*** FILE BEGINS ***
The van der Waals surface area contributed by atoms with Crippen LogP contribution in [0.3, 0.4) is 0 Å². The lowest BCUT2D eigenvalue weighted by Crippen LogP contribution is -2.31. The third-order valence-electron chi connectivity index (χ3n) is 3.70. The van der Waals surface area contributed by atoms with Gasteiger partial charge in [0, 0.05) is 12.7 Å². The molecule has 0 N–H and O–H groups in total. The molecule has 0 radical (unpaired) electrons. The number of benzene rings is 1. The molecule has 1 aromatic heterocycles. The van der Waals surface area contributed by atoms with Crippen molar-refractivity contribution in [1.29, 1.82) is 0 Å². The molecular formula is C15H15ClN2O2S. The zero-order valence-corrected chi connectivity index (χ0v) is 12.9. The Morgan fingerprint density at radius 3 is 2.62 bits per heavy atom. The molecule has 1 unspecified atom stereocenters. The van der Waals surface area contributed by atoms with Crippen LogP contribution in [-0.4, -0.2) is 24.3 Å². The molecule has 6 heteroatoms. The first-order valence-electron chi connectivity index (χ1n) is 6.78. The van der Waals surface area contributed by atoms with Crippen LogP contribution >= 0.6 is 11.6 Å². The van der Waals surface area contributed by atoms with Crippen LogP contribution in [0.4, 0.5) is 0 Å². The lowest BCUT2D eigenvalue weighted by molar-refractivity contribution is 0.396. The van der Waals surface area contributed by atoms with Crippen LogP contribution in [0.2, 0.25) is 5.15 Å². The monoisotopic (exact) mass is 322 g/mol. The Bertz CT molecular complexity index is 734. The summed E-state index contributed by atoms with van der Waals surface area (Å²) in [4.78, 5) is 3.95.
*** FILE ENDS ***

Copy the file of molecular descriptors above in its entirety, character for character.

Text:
The van der Waals surface area contributed by atoms with Crippen LogP contribution in [0.3, 0.4) is 0 Å². The lowest BCUT2D eigenvalue weighted by Crippen LogP contribution is -2.31. The third-order valence-electron chi connectivity index (χ3n) is 3.70. The van der Waals surface area contributed by atoms with Gasteiger partial charge in [0, 0.05) is 12.7 Å². The molecule has 0 N–H and O–H groups in total. The molecule has 0 radical (unpaired) electrons. The number of benzene rings is 1. The molecule has 1 aromatic heterocycles. The van der Waals surface area contributed by atoms with Crippen molar-refractivity contribution in [1.29, 1.82) is 0 Å². The molecular formula is C15H15ClN2O2S. The zero-order valence-corrected chi connectivity index (χ0v) is 12.9. The Morgan fingerprint density at radius 3 is 2.62 bits per heavy atom. The molecule has 1 unspecified atom stereocenters. The van der Waals surface area contributed by atoms with Crippen LogP contribution in [-0.4, -0.2) is 24.3 Å². The molecule has 6 heteroatoms. The first-order valence-electron chi connectivity index (χ1n) is 6.78. The van der Waals surface area contributed by atoms with Crippen LogP contribution >= 0.6 is 11.6 Å². The van der Waals surface area contributed by atoms with Crippen LogP contribution in [0.4, 0.5) is 0 Å². The lowest BCUT2D eigenvalue weighted by molar-refractivity contribution is 0.396. The van der Waals surface area contributed by atoms with Crippen LogP contribution in [0.2, 0.25) is 5.15 Å². The monoisotopic (exact) mass is 322 g/mol. The Bertz CT molecular complexity index is 734. The summed E-state index contributed by atoms with van der Waals surface area (Å²) in [4.78, 5) is 3.95.